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Si1

£50,000 4 Bed Terrace In Leeds

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Crikey!

Still, probably nothing that a skip and £20-odd K couldn't sort out.

No doubt it will come up on HUTH in due course, with some LL rubbing his hands at the rental yield he's going to get.

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Not a huge amount of value in that. It's not unusual for places to go for 60-80K in that part of Armley. Still if you've got the time, and access to a cheap skip, it might be worth your while. The trouble with Armley, of course, is that some streets are plagued by anti-social behaviour while others are OK. Likely you won't know until you move in (they don't generally like non-locals in that part of the world either).

Those old back to backs are also difficult (expensive) to keep warm as well as having limited natural daylight and soundproofing.

Still good enough for tenants, innit? Just rent it out.

Edited by StainlessSteelCat

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Not a huge amount of value in that. It's not unusual for places to go for 60-80K in that part of Armley. Still if you've got the time, and access to a cheap skip, it might be worth your while. The trouble with Armley, of course, is that some streets are plagued by anti-social behaviour while others are OK. Likely you won't know until you move in.

Those old back to backs are also difficult (expensive) to keep warm.

Still good enough for tenants, innit? Just rent it out.

Not unusual for places to go for 60k yes, buy that's 2 bedders, this is a 4 bedder. My missus said she's not living in armley anyway, and besides I reckon they'll get cheaper.

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Not unusual for places to go for 60k yes, buy that's 2 bedders, this is a 4 bedder. My missus said she's not living in armley anyway, and besides I reckon they'll get cheaper.

Do it up, and flip it, Si. You know it makes sense.

Armley is like there's at least three parallel communities living there. There's the always lived there but poor (generally decent folk), there's the problem families and there's the hopeful gentrifiers. The last group have been saying Armley is up and coming for more than a decade. In fairness, there's a decent bit of community activity (particularly on the arts side), but the antisocial lot are a significant minority and make it deeply unpleasant. I suspect it's long standing association with the prison and asbestos factory depresses perception and prices in the area. Certainly no worse than parts of east London where you could easily pay 4-5x the price for a 2 bedder - albeit slightly better built.

Edited by StainlessSteelCat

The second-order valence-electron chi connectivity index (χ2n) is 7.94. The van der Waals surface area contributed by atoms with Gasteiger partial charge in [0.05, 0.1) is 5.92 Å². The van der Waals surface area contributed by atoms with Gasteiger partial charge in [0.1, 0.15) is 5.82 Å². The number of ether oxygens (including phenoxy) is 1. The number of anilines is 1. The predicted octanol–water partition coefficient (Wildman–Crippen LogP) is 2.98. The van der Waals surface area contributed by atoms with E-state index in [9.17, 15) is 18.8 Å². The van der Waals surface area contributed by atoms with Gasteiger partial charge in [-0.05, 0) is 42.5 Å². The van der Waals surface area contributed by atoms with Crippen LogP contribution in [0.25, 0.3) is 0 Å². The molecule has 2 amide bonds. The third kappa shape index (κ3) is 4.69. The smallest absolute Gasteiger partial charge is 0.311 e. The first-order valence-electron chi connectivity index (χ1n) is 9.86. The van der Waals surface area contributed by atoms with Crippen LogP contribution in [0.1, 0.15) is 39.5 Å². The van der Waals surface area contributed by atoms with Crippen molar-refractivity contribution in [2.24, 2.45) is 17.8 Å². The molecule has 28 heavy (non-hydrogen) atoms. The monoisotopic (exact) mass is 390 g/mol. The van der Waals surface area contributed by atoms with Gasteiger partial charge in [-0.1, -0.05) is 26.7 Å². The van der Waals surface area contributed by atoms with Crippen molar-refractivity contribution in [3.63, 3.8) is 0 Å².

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Do it up, and flip it, Si. You know it makes sense.

Armley is like there's at least three parallel communities living there. There's the always lived there but poor (generally decent folk), there's the problem families and there's the hopeful gentrifiers. The last group have been saying Armley is up and coming for more than a decade. In fairness, there's a fair bit of community activity, but the antisocial lot are a significant minority and make it deeply unpleasant. I suspect it's long standing association with the prison and asbestos factory depresses perception and prices in the area.

I agree with everything you say here except the flipping bit. I'm not in the trade and it's a falling market so don't reckon I could profit from it, as I believe you'd probably agree. Edited by Si1

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That just makes me sad that as a society we have so much waste going on in the form of many varieties of 'help' yet that poor person who is in genuine need just slips through the net. Look at it:

- Somebody who still had some pride in themselves evidenced by their clothes being covered on the racks to prevent being covered in 'dust' and an attempt to catch the water leaks in buckets to prevent further damage.

- A tiny radiator near the bed to try and keep some warmth in something that must leak heat like a sieve.

- With the level of damp in that place the person must have been continuously ill.

I hope the place is being sold to help the person into a 'better place'. It would be a disgrace if it was being sold by the children of the person because they had been allowed to pass on in that environment.

As a society we should all be ashamed. We clearly have it very very wrong.

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That just makes me sad that as a society we have so much waste going on in the form of many varieties of 'help' yet that poor person who is in genuine need just slips through the net. Look at it:

- Somebody who still had some pride in themselves evidenced by their clothes being covered on the racks to prevent being covered in 'dust' and an attempt to catch the water leaks in buckets to prevent further damage.

- A tiny radiator near the bed to try and keep some warmth in something that must leak heat like a sieve.

- With the level of damp in that place the person must have been continuously ill.

I hope the place is being sold to help the person into a 'better place'. It would be a disgrace if it was being sold by the children of the person because they had been allowed to pass on in that environment.

As a society we should all be ashamed. We clearly have it very very wrong.

I agree. The problem isn't so much a hoarding one - but a storage one (although the hoarding is certainly borderline). There's barely any furniture in the place.

For various reasons, I can so easily see myself ending up in a similar situation. No kids, and missus with a bit of a hoarding problem, a slight hoarding tendency myself (usually I do a massive stuff purge when I see things are getting beyond a little cluttered). So easy to imagine slowly slipping into something like this.

I can cope in my 40s, but in my 70s/80s? I don't think I'm alone either. I regularly stay with friends and you can see their homes slowly filling up. Nice tasteful stuff on the whole, but I think it's a problem endemic to modern society.

Edited by StainlessSteelCat

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Perhaps they hoard because it is their stuff/security, they do not want to get rid of because they may not be able to afford to buy it again, or past history memories, sentimental reasons......stuff is on the whole cheap and can be relatively easy to replace, a habitual and secure home is rather more elusive to come across.....lots of stuff no safe place to store it. ;)

Edited by winkie

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Looking at those pics, nothing that a heavy duty clear out, some roof/gutter repairs and a redecorate couldn't turn into a decent family home for less than the costs of most deposits. Not being from Leeds I couldn't comment on the desirability or otherwise of the area